THE FISH'S EYE: Essays About Angling and the Outdoors

Ian Frazier, Author . Farrar, Straus & Giroux $22 (176p) ISBN 978-0-374-15520-9

All 17 of the angling pieces Frazier (On the Rez) has written over the last 20 years have now been preserved in one volume. Attentive readers of the New Yorker over the last two decades will have caught most of these pieces before, but anglers and essay fans (not to mention Frazier devotees) should be glad to revisit gems like "An Angler at Heart," his 1981 profile of a Manhattan tackle dealer. Frazier's sharp eye and self-implicating wit is at work in these charming but unsentimental pieces, whether he's describing his penchant for mayflies in "It's Hard to Eat Just One," a family fishing trip in which his kids prefer a drainage ditch to the trout stream in "A Lovely Sort of Lower Purpose," or a Central Park pond where the fishermen are as likely to catch empty potato chip bags as catfish in "Anglers." Many of these essays are, in fact, about fishing in the city, and Frazier often wrings more suspense and meaning from a muddy stream that runs "From Wilderness to Wal-Mart" than some outdoor adventure writers get from an expedition through Nepal. His paeans to the angling experience set the standard in this subgenre, yet will amuse many who've never set foot in a tackle shop. (Apr.)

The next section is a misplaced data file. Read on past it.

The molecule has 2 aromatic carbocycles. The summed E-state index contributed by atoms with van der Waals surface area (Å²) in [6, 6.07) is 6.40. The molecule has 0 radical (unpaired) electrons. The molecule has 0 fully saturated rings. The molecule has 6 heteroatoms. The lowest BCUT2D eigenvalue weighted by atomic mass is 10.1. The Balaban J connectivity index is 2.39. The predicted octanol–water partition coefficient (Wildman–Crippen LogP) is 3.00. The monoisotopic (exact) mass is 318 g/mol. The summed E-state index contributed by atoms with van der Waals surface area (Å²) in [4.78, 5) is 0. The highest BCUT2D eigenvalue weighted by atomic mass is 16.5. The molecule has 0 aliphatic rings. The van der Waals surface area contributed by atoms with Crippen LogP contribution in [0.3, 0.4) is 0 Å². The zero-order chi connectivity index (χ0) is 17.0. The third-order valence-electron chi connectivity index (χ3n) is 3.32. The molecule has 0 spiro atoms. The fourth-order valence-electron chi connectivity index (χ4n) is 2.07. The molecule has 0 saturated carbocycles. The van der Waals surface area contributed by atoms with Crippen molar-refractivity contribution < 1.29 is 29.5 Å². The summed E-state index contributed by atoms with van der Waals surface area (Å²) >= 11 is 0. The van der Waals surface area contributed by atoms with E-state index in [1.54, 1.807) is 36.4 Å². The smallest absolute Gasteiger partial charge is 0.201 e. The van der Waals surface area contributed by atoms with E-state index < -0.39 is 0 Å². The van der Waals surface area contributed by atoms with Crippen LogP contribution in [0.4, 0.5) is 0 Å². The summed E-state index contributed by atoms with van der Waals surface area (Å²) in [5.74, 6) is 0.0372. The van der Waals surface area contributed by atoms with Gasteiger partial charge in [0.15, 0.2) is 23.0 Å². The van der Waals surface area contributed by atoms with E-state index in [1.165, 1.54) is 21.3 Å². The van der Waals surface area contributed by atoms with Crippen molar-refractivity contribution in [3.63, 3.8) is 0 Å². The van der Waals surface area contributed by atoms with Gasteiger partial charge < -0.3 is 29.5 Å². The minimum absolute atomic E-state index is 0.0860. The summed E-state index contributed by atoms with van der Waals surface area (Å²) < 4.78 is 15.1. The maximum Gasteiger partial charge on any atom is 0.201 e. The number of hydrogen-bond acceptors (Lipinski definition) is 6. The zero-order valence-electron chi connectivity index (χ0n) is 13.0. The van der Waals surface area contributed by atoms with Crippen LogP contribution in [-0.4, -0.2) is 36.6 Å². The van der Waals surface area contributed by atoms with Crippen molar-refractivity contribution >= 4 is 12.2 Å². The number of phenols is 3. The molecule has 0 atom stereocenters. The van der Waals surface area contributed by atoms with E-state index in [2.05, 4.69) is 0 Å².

Reviewed on: 03/11/2002
Release date: 04/01/2002
Genre: Nonfiction
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